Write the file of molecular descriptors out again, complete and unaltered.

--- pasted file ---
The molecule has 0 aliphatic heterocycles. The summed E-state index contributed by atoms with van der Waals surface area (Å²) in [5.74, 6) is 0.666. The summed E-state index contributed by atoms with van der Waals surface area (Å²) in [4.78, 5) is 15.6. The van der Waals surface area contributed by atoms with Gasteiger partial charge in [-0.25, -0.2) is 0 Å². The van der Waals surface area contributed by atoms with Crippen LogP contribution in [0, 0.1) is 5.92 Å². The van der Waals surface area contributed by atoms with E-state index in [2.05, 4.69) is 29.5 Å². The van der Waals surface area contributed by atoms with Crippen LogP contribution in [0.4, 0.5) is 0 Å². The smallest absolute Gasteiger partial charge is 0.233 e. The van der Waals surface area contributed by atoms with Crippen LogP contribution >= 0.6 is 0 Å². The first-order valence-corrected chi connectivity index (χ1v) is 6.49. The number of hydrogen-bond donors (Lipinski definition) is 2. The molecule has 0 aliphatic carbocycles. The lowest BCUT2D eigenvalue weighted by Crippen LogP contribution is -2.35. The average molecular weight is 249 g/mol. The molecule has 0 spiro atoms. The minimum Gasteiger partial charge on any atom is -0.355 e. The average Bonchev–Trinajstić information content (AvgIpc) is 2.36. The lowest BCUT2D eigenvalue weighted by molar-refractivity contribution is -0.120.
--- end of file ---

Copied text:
The molecule has 0 aliphatic heterocycles. The summed E-state index contributed by atoms with van der Waals surface area (Å²) in [5.74, 6) is 0.666. The summed E-state index contributed by atoms with van der Waals surface area (Å²) in [4.78, 5) is 15.6. The van der Waals surface area contributed by atoms with Gasteiger partial charge in [-0.25, -0.2) is 0 Å². The van der Waals surface area contributed by atoms with Crippen LogP contribution in [0, 0.1) is 5.92 Å². The van der Waals surface area contributed by atoms with E-state index in [2.05, 4.69) is 29.5 Å². The van der Waals surface area contributed by atoms with Crippen LogP contribution in [0.4, 0.5) is 0 Å². The smallest absolute Gasteiger partial charge is 0.233 e. The van der Waals surface area contributed by atoms with Crippen LogP contribution >= 0.6 is 0 Å². The first-order valence-corrected chi connectivity index (χ1v) is 6.49. The number of hydrogen-bond donors (Lipinski definition) is 2. The molecule has 0 aliphatic carbocycles. The lowest BCUT2D eigenvalue weighted by Crippen LogP contribution is -2.35. The average molecular weight is 249 g/mol. The molecule has 0 spiro atoms. The minimum Gasteiger partial charge on any atom is -0.355 e. The average Bonchev–Trinajstić information content (AvgIpc) is 2.36. The lowest BCUT2D eigenvalue weighted by molar-refractivity contribution is -0.120.